Access ruling to spark court, legislative fights

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The courts and probably Congress are the likely next stops for the Federal Communications Commission's controversial decision Thursday to continue shielding the cable industry from
Internet-access obligations.

After conducting an 18-month inquiry, the FCC declared that local governments
cannot force cable companies to carry competing Internet-service providers on their high-speed modem
services, nor would the commission exercise its right to impose that obligation
anytime soon.

Specifically, the commission ruled that cable-modem service is an
"information service," which places nearly all oversight of the business in the
hands of the FCC and very little with local regulators. The decision does give
the FCC authority to impose access obligations later if it sees fit, but by a 3-1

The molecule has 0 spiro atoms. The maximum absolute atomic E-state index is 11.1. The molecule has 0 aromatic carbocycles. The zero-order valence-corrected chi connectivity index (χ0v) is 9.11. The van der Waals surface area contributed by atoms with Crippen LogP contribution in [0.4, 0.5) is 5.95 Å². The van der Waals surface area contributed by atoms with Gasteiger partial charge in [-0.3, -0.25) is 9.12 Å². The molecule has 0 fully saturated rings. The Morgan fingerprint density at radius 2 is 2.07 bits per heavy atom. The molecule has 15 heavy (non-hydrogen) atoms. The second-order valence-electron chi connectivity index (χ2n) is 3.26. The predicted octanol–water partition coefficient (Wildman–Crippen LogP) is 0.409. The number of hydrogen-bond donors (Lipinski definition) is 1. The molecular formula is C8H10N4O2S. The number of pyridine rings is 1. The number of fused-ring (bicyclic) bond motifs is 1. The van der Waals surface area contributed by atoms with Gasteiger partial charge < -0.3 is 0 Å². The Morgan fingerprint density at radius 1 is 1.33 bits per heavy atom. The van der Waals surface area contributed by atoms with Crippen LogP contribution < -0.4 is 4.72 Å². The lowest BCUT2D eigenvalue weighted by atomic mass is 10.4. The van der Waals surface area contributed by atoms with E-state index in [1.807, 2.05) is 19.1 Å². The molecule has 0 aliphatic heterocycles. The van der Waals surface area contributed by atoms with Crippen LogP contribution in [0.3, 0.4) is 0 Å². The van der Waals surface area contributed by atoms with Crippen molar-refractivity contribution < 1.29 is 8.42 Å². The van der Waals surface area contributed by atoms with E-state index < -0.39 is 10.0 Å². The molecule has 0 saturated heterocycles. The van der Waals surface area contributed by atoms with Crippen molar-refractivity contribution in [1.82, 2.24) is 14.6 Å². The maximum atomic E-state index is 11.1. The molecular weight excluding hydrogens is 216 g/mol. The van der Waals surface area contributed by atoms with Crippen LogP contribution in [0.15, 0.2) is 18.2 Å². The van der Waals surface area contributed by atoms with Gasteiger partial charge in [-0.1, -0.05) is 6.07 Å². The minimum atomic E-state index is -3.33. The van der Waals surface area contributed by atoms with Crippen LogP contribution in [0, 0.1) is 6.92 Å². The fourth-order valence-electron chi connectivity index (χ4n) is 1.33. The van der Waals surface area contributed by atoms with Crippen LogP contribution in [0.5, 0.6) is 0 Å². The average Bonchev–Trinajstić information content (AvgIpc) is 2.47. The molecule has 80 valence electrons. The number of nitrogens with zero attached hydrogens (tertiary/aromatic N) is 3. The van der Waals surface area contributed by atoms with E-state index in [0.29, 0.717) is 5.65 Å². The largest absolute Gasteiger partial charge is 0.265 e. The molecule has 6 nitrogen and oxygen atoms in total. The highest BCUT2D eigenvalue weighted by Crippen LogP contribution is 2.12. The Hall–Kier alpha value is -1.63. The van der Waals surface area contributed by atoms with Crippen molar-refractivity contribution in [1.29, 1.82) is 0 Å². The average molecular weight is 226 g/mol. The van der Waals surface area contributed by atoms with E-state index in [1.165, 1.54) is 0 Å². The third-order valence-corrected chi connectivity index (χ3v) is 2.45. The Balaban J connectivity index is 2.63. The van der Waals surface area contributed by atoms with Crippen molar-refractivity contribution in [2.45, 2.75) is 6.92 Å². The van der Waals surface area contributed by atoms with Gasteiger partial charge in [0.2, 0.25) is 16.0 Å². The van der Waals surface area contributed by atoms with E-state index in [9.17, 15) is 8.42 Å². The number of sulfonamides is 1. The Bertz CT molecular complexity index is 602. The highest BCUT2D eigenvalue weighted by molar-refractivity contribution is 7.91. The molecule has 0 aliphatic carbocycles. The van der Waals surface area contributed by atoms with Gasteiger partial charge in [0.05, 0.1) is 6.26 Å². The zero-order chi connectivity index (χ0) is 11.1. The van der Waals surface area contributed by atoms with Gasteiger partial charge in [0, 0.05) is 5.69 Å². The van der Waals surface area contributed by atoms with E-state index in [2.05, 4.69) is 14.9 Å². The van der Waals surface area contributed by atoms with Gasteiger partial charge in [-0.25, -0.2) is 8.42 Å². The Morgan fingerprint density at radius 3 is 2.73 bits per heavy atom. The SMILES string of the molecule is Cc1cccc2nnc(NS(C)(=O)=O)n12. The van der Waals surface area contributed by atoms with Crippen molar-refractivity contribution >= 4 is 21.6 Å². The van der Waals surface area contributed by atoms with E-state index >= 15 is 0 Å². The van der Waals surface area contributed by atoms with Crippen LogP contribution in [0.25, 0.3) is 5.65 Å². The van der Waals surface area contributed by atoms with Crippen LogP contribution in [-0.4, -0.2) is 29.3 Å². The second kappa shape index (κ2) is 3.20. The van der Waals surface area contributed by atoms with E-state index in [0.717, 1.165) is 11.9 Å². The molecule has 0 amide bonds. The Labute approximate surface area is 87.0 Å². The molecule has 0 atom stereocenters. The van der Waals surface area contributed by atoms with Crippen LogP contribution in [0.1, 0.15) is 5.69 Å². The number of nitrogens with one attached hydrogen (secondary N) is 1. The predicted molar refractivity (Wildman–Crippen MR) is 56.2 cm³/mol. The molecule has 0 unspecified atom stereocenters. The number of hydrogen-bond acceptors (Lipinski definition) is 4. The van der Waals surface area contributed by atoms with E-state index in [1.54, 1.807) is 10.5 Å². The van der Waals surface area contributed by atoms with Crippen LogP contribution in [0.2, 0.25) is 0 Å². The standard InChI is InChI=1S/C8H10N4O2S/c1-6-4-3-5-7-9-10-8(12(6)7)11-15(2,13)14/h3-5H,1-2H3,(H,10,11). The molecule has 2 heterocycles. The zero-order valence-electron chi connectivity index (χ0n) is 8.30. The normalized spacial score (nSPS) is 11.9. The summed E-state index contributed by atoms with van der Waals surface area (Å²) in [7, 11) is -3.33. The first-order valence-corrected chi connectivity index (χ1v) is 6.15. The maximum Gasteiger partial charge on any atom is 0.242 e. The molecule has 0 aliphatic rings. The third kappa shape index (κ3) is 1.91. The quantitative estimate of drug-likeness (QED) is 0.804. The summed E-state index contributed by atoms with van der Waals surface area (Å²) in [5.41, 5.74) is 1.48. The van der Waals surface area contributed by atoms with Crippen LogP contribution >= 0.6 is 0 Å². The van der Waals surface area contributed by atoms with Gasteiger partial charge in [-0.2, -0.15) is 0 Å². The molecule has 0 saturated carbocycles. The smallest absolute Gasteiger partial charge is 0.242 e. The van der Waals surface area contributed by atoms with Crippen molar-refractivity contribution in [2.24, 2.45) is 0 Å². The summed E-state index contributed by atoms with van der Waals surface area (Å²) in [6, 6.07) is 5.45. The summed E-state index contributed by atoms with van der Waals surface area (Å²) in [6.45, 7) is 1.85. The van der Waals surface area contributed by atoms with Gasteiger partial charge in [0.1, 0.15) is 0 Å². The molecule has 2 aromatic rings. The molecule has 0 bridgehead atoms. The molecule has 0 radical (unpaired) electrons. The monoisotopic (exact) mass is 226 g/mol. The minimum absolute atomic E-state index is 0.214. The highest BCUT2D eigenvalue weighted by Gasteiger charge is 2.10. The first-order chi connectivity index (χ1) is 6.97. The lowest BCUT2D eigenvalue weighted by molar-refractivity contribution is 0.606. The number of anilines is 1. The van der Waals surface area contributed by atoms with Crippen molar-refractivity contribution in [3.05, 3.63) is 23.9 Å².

vote, the panel decided to continue its hands-off policy.

The commissioners also tentatively concluded that local cable regulators may
not impose franchise fees on cable-modem service, nor impose higher rights-of-way
fees when operators add broadband service over their existing video service.

Finally, the FCC tentatively concluded that it will exercise its authority to
forbear regulation if an earlier federal appeals court's open-access ruling
ultimately is upheld.

"This will make the cable MSO the god of your computer screen," said Harold
Feld, associate director of Media Access Project, which announced that it will take
the FCC to court over the decision.

Equally miffed were local officials, who nevertheless were more circumspect
about fighting another round of court battles over Internet access.

Democratic commissioner Michael Copps and key party brethren on Capitol Hill
complained about the decision, but agency chairman Michael Powell said the
increasing availability of broadband over competing cable, telephone and
satellite platforms eventually will make today's debate seem "quaint and
unimportant."

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